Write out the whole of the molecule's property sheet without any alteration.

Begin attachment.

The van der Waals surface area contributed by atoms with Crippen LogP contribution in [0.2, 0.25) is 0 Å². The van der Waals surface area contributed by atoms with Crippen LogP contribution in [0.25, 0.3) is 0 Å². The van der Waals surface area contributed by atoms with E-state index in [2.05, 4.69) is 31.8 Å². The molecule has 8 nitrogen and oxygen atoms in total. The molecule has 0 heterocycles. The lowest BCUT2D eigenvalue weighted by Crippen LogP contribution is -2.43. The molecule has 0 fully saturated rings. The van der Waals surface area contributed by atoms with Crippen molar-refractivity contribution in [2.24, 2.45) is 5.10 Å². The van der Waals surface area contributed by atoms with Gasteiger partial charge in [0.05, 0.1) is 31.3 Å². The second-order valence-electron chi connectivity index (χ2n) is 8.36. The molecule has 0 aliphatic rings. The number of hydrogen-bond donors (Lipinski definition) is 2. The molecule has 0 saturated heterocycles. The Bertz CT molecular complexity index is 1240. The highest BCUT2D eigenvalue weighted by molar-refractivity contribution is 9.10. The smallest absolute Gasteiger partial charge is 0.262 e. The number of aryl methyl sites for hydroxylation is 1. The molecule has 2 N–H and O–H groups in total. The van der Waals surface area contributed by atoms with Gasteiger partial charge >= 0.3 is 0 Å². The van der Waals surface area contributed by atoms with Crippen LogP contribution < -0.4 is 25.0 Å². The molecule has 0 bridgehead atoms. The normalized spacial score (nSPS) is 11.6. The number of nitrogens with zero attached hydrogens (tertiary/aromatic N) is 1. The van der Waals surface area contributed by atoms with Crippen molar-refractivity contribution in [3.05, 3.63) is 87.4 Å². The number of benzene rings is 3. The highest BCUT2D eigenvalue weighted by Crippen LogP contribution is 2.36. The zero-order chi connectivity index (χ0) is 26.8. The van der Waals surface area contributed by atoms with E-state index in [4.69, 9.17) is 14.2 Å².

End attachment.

The van der Waals surface area contributed by atoms with Crippen LogP contribution in [0.2, 0.25) is 0 Å². The van der Waals surface area contributed by atoms with Crippen LogP contribution in [0.25, 0.3) is 0 Å². The van der Waals surface area contributed by atoms with E-state index in [2.05, 4.69) is 31.8 Å². The molecule has 8 nitrogen and oxygen atoms in total. The molecule has 0 heterocycles. The lowest BCUT2D eigenvalue weighted by Crippen LogP contribution is -2.43. The molecule has 0 fully saturated rings. The van der Waals surface area contributed by atoms with Crippen molar-refractivity contribution in [2.24, 2.45) is 5.10 Å². The van der Waals surface area contributed by atoms with Gasteiger partial charge in [0.05, 0.1) is 31.3 Å². The second-order valence-electron chi connectivity index (χ2n) is 8.36. The molecule has 0 aliphatic rings. The number of hydrogen-bond donors (Lipinski definition) is 2. The molecule has 0 saturated heterocycles. The Bertz CT molecular complexity index is 1240. The highest BCUT2D eigenvalue weighted by molar-refractivity contribution is 9.10. The smallest absolute Gasteiger partial charge is 0.262 e. The number of aryl methyl sites for hydroxylation is 1. The molecule has 2 N–H and O–H groups in total. The van der Waals surface area contributed by atoms with Gasteiger partial charge >= 0.3 is 0 Å². The van der Waals surface area contributed by atoms with Crippen LogP contribution < -0.4 is 25.0 Å². The molecule has 0 bridgehead atoms. The normalized spacial score (nSPS) is 11.6. The number of nitrogens with zero attached hydrogens (tertiary/aromatic N) is 1. The van der Waals surface area contributed by atoms with Crippen molar-refractivity contribution in [3.05, 3.63) is 87.4 Å². The number of benzene rings is 3. The highest BCUT2D eigenvalue weighted by Crippen LogP contribution is 2.36. The zero-order chi connectivity index (χ0) is 26.8. The van der Waals surface area contributed by atoms with E-state index in [4.69, 9.17) is 14.2 Å².